I thought I’d share the ups and downs of my very simple hooded scarf. When I say simple I am definitely not claiming it’s without mistakes. For a start I chose Autumnal rather than Spring colours – this is fine, I suppose, but means my new project might have to go live at the back of the wardrobe for several months.
The yarn is Mirasol Sulka and is so soft to touch it’s perfect for snuggling up in on a crisp day. And I do love the colours – they just say “October” rather than “March”…
The hooded part of the scarf is soft and flexible BUT my regret is not putting a row of double crochet along the edge because it flops about a bit too much and loses its shape.
Nice, but not perfect.
I deliberately made a tight foundation chain as this helps to shape the hood at the back and also means the scarf has a tendency to spiral down beautifully.
I’d really like to start sharing patterns on Ravelry but I keep forgetting to write things down as I go, so my new “rule” is when I’m not following a pattern and am free-styling my way through a piece – I MUST write down what I’m doing. For example, this scarf is a row of double crochet, then treble crochet, then it switches to the V-stitch the rest of the way, but how many stitches of each were used I genuinely couldn’t tell you.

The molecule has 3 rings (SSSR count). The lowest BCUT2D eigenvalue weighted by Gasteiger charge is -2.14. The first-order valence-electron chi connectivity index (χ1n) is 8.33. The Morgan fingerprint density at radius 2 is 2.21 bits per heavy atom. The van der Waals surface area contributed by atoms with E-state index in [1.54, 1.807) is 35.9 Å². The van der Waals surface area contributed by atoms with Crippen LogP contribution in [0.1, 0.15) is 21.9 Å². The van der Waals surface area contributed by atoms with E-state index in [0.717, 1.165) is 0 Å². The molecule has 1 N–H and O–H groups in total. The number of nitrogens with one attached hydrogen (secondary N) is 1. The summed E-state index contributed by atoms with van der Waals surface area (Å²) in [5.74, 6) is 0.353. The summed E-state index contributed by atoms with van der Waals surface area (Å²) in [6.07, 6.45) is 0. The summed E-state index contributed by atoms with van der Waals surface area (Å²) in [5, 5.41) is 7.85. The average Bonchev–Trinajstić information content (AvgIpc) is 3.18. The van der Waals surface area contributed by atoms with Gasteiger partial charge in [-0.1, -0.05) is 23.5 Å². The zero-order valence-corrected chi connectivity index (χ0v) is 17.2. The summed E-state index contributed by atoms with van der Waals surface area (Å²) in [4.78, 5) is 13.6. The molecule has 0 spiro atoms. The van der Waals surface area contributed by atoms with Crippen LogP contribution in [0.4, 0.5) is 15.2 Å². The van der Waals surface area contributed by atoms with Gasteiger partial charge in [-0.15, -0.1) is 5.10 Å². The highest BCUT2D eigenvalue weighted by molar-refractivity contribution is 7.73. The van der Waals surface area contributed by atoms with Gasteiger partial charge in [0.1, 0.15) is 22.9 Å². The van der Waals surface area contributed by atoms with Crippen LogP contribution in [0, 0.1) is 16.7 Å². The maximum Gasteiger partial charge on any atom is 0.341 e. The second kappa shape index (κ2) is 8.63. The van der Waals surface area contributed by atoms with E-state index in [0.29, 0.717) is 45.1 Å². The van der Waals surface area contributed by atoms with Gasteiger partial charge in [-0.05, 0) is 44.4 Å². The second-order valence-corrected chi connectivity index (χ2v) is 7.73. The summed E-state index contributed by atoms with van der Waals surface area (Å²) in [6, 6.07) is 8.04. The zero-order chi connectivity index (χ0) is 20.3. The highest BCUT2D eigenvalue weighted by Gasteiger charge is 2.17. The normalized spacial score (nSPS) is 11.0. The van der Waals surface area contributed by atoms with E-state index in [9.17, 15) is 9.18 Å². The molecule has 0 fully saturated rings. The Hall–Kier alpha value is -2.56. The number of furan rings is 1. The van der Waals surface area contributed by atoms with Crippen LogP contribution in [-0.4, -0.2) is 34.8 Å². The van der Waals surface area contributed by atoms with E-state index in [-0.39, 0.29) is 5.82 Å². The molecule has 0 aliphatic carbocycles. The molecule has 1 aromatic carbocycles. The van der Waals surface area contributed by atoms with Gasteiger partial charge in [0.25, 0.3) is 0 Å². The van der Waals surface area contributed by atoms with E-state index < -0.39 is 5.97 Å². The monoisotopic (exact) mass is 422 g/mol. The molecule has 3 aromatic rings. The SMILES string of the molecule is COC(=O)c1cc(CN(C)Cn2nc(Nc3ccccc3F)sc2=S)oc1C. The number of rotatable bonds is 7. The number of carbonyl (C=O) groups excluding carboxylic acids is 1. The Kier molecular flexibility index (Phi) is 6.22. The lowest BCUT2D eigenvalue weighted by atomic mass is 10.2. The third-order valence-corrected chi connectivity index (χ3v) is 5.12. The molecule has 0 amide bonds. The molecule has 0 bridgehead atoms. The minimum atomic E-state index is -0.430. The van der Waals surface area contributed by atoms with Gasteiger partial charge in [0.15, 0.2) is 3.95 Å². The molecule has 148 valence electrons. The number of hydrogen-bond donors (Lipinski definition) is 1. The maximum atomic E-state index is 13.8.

I also need to take into consideration the most efficient way of using a ball of yarn. With this scarf I was constantly buying extra yardage and found that each hank of yarn did a row and “a bit” (and it was a different length “bit” every time!), so next time I make it I will set the length of the scarf according to how many rows I can get out of a standard ball using my chosen stitch pattern. That probably makes no sense, but I know what I mean!
Overall, I’m pleased because it’s wearable, unique and my own design. As much as I like following patterns and learn a lot from them, I am definitely happier using them as inspiration for something (often daft) from my own head rather than somebody else’s.